A Mexican woman arrested and jailed last weekend in connection with the killing of a university professor was freed here after family and friends launched a campaign for her release on social-networking sites.

Mexico City District Attorney Miguel Angel Mancera told reporters that authorities have dropped all charges against Mariel Solis Martinez, a 23-year-old student at the National Autonomous University of Mexico, due to lack of evidence.

She was arrested for her alleged role in the killing of university professor Salvador Rodriguez, who was slain by two people in 2009 after withdrawing money from an ATM machine and resisting their attempt to rob him.

Solis was taken into custody and jailed in Mexico City after Eduardo Lopez Herrera, sentenced to 113 years in prison for the crime, identified her in a photo array as the woman on the ATM's security video.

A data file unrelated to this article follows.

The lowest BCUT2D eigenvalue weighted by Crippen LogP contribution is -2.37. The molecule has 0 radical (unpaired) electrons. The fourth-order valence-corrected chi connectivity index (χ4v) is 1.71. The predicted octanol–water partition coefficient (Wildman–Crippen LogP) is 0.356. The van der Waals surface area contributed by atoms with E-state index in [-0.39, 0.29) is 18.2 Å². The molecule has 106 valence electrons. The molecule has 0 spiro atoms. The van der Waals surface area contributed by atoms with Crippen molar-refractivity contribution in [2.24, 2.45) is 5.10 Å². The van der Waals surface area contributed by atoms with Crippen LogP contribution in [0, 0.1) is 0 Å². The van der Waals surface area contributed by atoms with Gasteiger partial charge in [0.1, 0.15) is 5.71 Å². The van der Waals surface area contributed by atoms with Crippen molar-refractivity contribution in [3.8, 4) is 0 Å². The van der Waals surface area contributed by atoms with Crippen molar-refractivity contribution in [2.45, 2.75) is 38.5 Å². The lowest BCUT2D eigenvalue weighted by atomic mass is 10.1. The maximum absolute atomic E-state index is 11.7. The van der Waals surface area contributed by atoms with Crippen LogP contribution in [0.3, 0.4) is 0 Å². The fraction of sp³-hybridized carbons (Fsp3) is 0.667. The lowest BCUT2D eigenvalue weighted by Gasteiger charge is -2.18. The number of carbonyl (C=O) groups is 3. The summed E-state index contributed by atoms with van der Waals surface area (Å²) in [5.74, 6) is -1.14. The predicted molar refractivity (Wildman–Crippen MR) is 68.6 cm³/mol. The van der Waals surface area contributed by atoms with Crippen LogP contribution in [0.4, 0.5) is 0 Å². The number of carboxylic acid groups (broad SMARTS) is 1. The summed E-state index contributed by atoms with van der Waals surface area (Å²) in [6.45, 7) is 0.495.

"It's hard to understand how the word of someone, a murderer, is worth more than the word of someone who, I'm not saying I'm a saint, but I'd never commit a crime, any crime," Solis said in a radio interview after being released on Thursday.

Her attorney, Rafael Heredia, said it was shocking that "that criminal who killed his wife at a prison and was sentenced to 100 years" for murdering Rodriguez is believed when he makes a false accusation.

Heredia told MVS radio that pressure from Solis' family and friends, who launched a campaign for her release on social-networking sites, was the key to her recovering her freedom.

Solis' ordeal came just months after the release in Mexico of "Presunto culpable" (Presumed Guilty), a documentary about a young man, Antonio Zuñiga, who was wrongly convicted of murder and sentenced to 20 years in prison based on a false accusation.

Zuñiga was imprisoned for nearly two-and-a-half years until he was finally exonerated and freed with Heredia's help.